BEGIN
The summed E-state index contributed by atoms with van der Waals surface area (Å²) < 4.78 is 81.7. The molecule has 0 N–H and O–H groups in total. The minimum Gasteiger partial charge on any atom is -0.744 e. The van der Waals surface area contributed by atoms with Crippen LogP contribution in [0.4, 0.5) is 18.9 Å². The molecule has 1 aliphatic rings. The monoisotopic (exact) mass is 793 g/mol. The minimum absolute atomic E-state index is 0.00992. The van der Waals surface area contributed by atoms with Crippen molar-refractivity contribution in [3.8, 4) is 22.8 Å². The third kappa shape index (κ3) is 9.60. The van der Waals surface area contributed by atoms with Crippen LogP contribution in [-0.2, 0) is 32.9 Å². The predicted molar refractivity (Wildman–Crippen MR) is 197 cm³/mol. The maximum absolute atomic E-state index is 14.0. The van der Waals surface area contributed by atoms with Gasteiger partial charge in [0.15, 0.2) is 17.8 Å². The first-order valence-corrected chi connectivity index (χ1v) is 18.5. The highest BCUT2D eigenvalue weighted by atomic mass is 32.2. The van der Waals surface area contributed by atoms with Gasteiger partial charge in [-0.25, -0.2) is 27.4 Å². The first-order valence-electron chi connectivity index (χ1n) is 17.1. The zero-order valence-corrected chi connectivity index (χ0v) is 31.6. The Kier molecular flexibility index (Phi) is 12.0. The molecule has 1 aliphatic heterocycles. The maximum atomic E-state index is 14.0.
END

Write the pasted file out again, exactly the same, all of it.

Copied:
The summed E-state index contributed by atoms with van der Waals surface area (Å²) < 4.78 is 81.7. The molecule has 0 N–H and O–H groups in total. The minimum Gasteiger partial charge on any atom is -0.744 e. The van der Waals surface area contributed by atoms with Crippen LogP contribution in [0.4, 0.5) is 18.9 Å². The molecule has 1 aliphatic rings. The monoisotopic (exact) mass is 793 g/mol. The minimum absolute atomic E-state index is 0.00992. The van der Waals surface area contributed by atoms with Crippen molar-refractivity contribution in [3.8, 4) is 22.8 Å². The third kappa shape index (κ3) is 9.60. The van der Waals surface area contributed by atoms with Crippen LogP contribution in [-0.2, 0) is 32.9 Å². The predicted molar refractivity (Wildman–Crippen MR) is 197 cm³/mol. The maximum absolute atomic E-state index is 14.0. The van der Waals surface area contributed by atoms with Gasteiger partial charge in [0.15, 0.2) is 17.8 Å². The first-order valence-corrected chi connectivity index (χ1v) is 18.5. The highest BCUT2D eigenvalue weighted by atomic mass is 32.2. The van der Waals surface area contributed by atoms with Gasteiger partial charge in [-0.25, -0.2) is 27.4 Å². The first-order valence-electron chi connectivity index (χ1n) is 17.1. The zero-order valence-corrected chi connectivity index (χ0v) is 31.6. The Kier molecular flexibility index (Phi) is 12.0. The molecule has 1 aliphatic heterocycles. The maximum atomic E-state index is 14.0.